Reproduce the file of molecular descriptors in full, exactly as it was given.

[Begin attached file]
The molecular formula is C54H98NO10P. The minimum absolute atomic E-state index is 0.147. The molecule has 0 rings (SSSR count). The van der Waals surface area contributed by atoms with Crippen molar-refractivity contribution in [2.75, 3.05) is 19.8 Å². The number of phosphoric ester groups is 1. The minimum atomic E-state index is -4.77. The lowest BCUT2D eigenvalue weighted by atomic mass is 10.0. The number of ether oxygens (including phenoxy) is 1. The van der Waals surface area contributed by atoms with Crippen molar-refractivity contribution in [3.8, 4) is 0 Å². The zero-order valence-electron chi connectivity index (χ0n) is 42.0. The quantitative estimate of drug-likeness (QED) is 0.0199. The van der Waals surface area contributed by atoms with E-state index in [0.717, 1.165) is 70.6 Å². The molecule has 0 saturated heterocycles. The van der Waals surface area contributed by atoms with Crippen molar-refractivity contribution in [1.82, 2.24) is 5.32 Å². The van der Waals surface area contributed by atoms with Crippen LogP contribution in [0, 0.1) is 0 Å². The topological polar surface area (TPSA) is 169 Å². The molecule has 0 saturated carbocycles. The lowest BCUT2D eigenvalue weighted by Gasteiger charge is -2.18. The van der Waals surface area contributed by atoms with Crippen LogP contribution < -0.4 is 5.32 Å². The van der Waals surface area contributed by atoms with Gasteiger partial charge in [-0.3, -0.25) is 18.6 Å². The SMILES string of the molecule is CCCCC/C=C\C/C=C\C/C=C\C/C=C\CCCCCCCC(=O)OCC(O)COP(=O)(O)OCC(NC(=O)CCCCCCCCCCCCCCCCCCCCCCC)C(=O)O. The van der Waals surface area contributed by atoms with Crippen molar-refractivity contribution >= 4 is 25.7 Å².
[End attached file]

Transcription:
The molecular formula is C54H98NO10P. The minimum absolute atomic E-state index is 0.147. The molecule has 0 rings (SSSR count). The van der Waals surface area contributed by atoms with Crippen molar-refractivity contribution in [2.75, 3.05) is 19.8 Å². The number of phosphoric ester groups is 1. The minimum atomic E-state index is -4.77. The lowest BCUT2D eigenvalue weighted by atomic mass is 10.0. The number of ether oxygens (including phenoxy) is 1. The van der Waals surface area contributed by atoms with Crippen molar-refractivity contribution in [3.8, 4) is 0 Å². The zero-order valence-electron chi connectivity index (χ0n) is 42.0. The quantitative estimate of drug-likeness (QED) is 0.0199. The van der Waals surface area contributed by atoms with E-state index in [0.717, 1.165) is 70.6 Å². The molecule has 0 saturated heterocycles. The van der Waals surface area contributed by atoms with Crippen molar-refractivity contribution in [1.82, 2.24) is 5.32 Å². The van der Waals surface area contributed by atoms with Crippen LogP contribution in [0, 0.1) is 0 Å². The topological polar surface area (TPSA) is 169 Å². The molecule has 0 saturated carbocycles. The lowest BCUT2D eigenvalue weighted by Gasteiger charge is -2.18. The van der Waals surface area contributed by atoms with Crippen LogP contribution < -0.4 is 5.32 Å². The van der Waals surface area contributed by atoms with Gasteiger partial charge in [-0.3, -0.25) is 18.6 Å². The SMILES string of the molecule is CCCCC/C=C\C/C=C\C/C=C\C/C=C\CCCCCCCC(=O)OCC(O)COP(=O)(O)OCC(NC(=O)CCCCCCCCCCCCCCCCCCCCCCC)C(=O)O. The van der Waals surface area contributed by atoms with Crippen molar-refractivity contribution >= 4 is 25.7 Å².